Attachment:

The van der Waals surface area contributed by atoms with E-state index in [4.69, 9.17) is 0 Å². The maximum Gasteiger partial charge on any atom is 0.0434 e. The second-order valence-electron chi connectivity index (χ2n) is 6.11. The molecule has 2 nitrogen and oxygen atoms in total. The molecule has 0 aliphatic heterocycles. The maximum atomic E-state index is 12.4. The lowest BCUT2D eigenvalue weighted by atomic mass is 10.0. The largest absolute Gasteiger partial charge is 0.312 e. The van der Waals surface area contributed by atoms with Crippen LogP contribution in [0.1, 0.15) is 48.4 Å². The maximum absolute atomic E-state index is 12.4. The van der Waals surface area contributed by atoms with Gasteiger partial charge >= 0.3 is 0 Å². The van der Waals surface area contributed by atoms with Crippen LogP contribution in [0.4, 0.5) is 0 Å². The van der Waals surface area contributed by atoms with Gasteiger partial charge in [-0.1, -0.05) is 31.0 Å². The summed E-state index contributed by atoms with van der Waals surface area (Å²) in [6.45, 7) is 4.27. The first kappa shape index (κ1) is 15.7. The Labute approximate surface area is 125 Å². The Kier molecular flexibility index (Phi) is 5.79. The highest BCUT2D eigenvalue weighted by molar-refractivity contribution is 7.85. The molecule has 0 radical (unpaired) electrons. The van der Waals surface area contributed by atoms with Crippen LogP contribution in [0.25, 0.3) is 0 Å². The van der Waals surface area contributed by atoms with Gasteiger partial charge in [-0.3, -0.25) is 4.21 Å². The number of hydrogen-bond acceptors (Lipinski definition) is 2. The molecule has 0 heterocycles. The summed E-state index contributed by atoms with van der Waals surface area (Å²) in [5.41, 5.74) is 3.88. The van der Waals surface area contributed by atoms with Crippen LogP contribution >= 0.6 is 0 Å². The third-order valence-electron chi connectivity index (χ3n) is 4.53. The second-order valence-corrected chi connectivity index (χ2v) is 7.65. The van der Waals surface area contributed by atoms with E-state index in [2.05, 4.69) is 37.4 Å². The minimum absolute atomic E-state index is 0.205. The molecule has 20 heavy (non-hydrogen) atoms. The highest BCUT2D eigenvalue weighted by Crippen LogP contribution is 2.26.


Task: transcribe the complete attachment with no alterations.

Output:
The van der Waals surface area contributed by atoms with E-state index in [4.69, 9.17) is 0 Å². The maximum Gasteiger partial charge on any atom is 0.0434 e. The second-order valence-electron chi connectivity index (χ2n) is 6.11. The molecule has 2 nitrogen and oxygen atoms in total. The molecule has 0 aliphatic heterocycles. The maximum atomic E-state index is 12.4. The lowest BCUT2D eigenvalue weighted by atomic mass is 10.0. The largest absolute Gasteiger partial charge is 0.312 e. The van der Waals surface area contributed by atoms with Crippen LogP contribution in [0.1, 0.15) is 48.4 Å². The maximum absolute atomic E-state index is 12.4. The van der Waals surface area contributed by atoms with Gasteiger partial charge >= 0.3 is 0 Å². The van der Waals surface area contributed by atoms with Crippen LogP contribution in [0.4, 0.5) is 0 Å². The van der Waals surface area contributed by atoms with Gasteiger partial charge in [-0.1, -0.05) is 31.0 Å². The summed E-state index contributed by atoms with van der Waals surface area (Å²) in [6.45, 7) is 4.27. The first kappa shape index (κ1) is 15.7. The Labute approximate surface area is 125 Å². The Kier molecular flexibility index (Phi) is 5.79. The highest BCUT2D eigenvalue weighted by molar-refractivity contribution is 7.85. The molecule has 0 radical (unpaired) electrons. The van der Waals surface area contributed by atoms with Crippen LogP contribution in [0.25, 0.3) is 0 Å². The van der Waals surface area contributed by atoms with Gasteiger partial charge in [-0.3, -0.25) is 4.21 Å². The number of hydrogen-bond acceptors (Lipinski definition) is 2. The molecule has 0 heterocycles. The summed E-state index contributed by atoms with van der Waals surface area (Å²) in [5.41, 5.74) is 3.88. The van der Waals surface area contributed by atoms with Crippen LogP contribution >= 0.6 is 0 Å². The third-order valence-electron chi connectivity index (χ3n) is 4.53. The second-order valence-corrected chi connectivity index (χ2v) is 7.65. The van der Waals surface area contributed by atoms with E-state index in [2.05, 4.69) is 37.4 Å². The minimum absolute atomic E-state index is 0.205. The molecule has 20 heavy (non-hydrogen) atoms. The highest BCUT2D eigenvalue weighted by Crippen LogP contribution is 2.26.